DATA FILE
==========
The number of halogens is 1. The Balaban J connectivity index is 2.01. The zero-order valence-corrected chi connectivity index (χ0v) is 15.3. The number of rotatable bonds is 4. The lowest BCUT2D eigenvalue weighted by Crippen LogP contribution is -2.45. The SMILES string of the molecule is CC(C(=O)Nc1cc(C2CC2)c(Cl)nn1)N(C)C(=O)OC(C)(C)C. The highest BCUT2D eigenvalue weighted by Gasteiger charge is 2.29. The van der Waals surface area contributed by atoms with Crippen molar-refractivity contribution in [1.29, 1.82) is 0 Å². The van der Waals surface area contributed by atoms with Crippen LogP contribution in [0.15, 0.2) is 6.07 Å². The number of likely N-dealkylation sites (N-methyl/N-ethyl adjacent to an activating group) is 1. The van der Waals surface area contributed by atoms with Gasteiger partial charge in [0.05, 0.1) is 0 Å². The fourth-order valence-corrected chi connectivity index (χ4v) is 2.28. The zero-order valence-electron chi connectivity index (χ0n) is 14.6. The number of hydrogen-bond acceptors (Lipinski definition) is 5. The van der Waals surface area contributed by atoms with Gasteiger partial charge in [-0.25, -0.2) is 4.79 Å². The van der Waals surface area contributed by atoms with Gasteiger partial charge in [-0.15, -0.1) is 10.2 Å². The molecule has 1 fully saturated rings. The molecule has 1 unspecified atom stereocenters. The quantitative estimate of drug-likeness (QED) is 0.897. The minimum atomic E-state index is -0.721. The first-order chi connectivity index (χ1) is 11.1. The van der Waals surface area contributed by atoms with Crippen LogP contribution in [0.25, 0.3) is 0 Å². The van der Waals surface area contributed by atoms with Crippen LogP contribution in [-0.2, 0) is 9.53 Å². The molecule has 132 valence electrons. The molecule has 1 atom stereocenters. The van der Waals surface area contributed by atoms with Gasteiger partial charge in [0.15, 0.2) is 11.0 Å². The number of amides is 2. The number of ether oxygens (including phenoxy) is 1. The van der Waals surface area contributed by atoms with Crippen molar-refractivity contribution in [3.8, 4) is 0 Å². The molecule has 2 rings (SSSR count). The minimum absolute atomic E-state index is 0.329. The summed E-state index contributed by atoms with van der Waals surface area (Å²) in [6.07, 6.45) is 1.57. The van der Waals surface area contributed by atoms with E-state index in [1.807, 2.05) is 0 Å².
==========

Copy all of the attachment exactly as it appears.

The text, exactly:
The number of halogens is 1. The Balaban J connectivity index is 2.01. The zero-order valence-corrected chi connectivity index (χ0v) is 15.3. The number of rotatable bonds is 4. The lowest BCUT2D eigenvalue weighted by Crippen LogP contribution is -2.45. The SMILES string of the molecule is CC(C(=O)Nc1cc(C2CC2)c(Cl)nn1)N(C)C(=O)OC(C)(C)C. The highest BCUT2D eigenvalue weighted by Gasteiger charge is 2.29. The van der Waals surface area contributed by atoms with Crippen molar-refractivity contribution in [1.29, 1.82) is 0 Å². The van der Waals surface area contributed by atoms with Crippen LogP contribution in [0.15, 0.2) is 6.07 Å². The number of likely N-dealkylation sites (N-methyl/N-ethyl adjacent to an activating group) is 1. The van der Waals surface area contributed by atoms with Gasteiger partial charge in [0.05, 0.1) is 0 Å². The fourth-order valence-corrected chi connectivity index (χ4v) is 2.28. The zero-order valence-electron chi connectivity index (χ0n) is 14.6. The number of hydrogen-bond acceptors (Lipinski definition) is 5. The van der Waals surface area contributed by atoms with Gasteiger partial charge in [-0.25, -0.2) is 4.79 Å². The van der Waals surface area contributed by atoms with Gasteiger partial charge in [-0.15, -0.1) is 10.2 Å². The molecule has 1 fully saturated rings. The molecule has 1 unspecified atom stereocenters. The quantitative estimate of drug-likeness (QED) is 0.897. The minimum atomic E-state index is -0.721. The first-order chi connectivity index (χ1) is 11.1. The van der Waals surface area contributed by atoms with Crippen LogP contribution in [0.25, 0.3) is 0 Å². The van der Waals surface area contributed by atoms with Crippen LogP contribution in [-0.2, 0) is 9.53 Å². The molecule has 132 valence electrons. The molecule has 1 atom stereocenters. The van der Waals surface area contributed by atoms with Gasteiger partial charge in [0.15, 0.2) is 11.0 Å². The number of amides is 2. The number of ether oxygens (including phenoxy) is 1. The van der Waals surface area contributed by atoms with Crippen molar-refractivity contribution in [3.8, 4) is 0 Å². The molecule has 2 rings (SSSR count). The minimum absolute atomic E-state index is 0.329. The summed E-state index contributed by atoms with van der Waals surface area (Å²) in [6.07, 6.45) is 1.57. The van der Waals surface area contributed by atoms with E-state index in [1.807, 2.05) is 0 Å².